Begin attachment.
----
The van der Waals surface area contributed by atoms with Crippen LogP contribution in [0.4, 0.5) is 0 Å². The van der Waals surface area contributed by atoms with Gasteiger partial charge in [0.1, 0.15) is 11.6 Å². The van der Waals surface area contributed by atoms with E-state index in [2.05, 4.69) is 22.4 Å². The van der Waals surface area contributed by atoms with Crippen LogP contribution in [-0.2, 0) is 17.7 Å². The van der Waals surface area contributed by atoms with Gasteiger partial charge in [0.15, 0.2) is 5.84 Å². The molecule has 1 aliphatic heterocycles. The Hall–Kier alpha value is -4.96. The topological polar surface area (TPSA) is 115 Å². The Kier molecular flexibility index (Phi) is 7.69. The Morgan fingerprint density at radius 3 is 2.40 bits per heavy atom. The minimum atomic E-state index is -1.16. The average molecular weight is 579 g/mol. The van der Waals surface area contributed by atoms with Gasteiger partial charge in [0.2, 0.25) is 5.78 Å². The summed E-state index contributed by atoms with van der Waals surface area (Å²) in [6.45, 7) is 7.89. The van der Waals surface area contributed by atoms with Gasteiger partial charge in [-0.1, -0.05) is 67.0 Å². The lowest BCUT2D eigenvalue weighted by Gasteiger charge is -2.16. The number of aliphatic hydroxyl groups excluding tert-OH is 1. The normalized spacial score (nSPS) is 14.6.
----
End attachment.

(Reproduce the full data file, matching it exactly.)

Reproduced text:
The van der Waals surface area contributed by atoms with Crippen LogP contribution in [0.4, 0.5) is 0 Å². The van der Waals surface area contributed by atoms with Gasteiger partial charge in [0.1, 0.15) is 11.6 Å². The van der Waals surface area contributed by atoms with E-state index in [2.05, 4.69) is 22.4 Å². The van der Waals surface area contributed by atoms with Crippen LogP contribution in [-0.2, 0) is 17.7 Å². The van der Waals surface area contributed by atoms with Gasteiger partial charge in [0.15, 0.2) is 5.84 Å². The molecule has 1 aliphatic heterocycles. The Hall–Kier alpha value is -4.96. The topological polar surface area (TPSA) is 115 Å². The Kier molecular flexibility index (Phi) is 7.69. The Morgan fingerprint density at radius 3 is 2.40 bits per heavy atom. The minimum atomic E-state index is -1.16. The average molecular weight is 579 g/mol. The van der Waals surface area contributed by atoms with Gasteiger partial charge in [0.2, 0.25) is 5.78 Å². The summed E-state index contributed by atoms with van der Waals surface area (Å²) in [6.45, 7) is 7.89. The van der Waals surface area contributed by atoms with Gasteiger partial charge in [-0.1, -0.05) is 67.0 Å². The lowest BCUT2D eigenvalue weighted by Gasteiger charge is -2.16. The number of aliphatic hydroxyl groups excluding tert-OH is 1. The normalized spacial score (nSPS) is 14.6.